Anti-Aspergillus human host defence relies on type 1 T helper (Th1), rather than type 17 T helper (Th17), cellular immunity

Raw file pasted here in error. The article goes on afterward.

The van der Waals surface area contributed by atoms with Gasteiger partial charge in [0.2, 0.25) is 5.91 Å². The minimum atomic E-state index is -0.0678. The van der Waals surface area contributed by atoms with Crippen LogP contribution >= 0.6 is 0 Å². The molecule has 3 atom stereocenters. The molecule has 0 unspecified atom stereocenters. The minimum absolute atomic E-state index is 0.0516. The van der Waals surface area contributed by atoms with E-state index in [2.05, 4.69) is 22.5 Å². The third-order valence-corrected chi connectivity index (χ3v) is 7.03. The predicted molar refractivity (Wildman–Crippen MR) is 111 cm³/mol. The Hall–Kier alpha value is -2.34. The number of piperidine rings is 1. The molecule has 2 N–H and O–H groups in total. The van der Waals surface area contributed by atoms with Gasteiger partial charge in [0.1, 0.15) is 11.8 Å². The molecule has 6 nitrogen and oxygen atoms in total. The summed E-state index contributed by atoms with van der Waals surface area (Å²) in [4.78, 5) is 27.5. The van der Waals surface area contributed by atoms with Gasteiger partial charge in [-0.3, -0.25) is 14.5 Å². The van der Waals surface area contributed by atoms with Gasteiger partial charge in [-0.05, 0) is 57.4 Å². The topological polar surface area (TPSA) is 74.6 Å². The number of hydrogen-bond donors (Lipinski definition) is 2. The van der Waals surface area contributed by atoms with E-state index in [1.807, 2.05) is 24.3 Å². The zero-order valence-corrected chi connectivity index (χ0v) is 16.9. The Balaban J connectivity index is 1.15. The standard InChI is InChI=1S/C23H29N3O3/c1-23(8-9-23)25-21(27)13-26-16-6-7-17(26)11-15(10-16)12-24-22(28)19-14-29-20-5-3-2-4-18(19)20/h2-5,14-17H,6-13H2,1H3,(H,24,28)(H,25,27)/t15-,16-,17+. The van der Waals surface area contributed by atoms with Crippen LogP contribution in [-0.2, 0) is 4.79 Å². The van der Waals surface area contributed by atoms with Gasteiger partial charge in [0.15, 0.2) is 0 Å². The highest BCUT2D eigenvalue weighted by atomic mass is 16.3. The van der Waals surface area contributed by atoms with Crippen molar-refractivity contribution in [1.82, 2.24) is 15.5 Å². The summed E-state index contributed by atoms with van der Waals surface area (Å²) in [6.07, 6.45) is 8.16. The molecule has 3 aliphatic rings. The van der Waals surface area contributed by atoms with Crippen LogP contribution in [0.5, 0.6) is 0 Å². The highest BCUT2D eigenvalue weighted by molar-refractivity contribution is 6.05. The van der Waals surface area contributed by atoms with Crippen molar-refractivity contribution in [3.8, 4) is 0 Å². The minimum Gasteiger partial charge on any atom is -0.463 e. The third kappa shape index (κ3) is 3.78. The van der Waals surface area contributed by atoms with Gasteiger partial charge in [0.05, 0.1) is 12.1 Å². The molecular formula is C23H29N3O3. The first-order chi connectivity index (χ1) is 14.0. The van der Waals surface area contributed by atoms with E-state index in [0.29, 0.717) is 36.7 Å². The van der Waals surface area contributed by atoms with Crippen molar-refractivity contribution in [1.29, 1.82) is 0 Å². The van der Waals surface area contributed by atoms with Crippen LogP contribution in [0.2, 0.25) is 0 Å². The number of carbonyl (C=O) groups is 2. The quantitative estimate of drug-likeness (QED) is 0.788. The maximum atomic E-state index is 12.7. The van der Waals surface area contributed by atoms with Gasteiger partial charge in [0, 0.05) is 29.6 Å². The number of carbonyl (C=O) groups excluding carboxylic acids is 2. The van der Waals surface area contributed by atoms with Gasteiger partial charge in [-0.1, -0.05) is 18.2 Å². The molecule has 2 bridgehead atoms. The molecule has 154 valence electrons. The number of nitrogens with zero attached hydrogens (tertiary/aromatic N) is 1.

Summary Both interferon-γ-producing type 1 T helper (Th1)- and interleukin-17 (IL-17)-producing Th17 cells have been proposed to be involved in anti-fungal host defence. Although invasive aspergillosis is one of the most severe human fungal infections, little is known regarding the relative importance of the Th1 versus Th17 cellular immune pathways for the human anti-Aspergillus host defence. Using human peripheral blood mononuclear cells and a system consisting of monocyte-derived macrophages with lymphocytes, we found that Aspergillus fumigatus is a weak inducer of human IL-17 but induces a strong Th1 response. These data were validated by the very low IL-17 levels in bronchoalveolar lavage fluid and serum of patients with invasive aspergillosis. Surprisingly, live A. fumigatus reduced IL-17 production induced by mitogenic stimuli. This effect was mediated through the propensity of A. fumigatus to metabolize tryptophan and release kynurenine, which modulates the inflammatory response through inhibition of IL-17 production. In conclusion, A. fumigatus does not stimulate production of IL-17 and human host defence against aspergillosis may not rely on potent Th17 responses.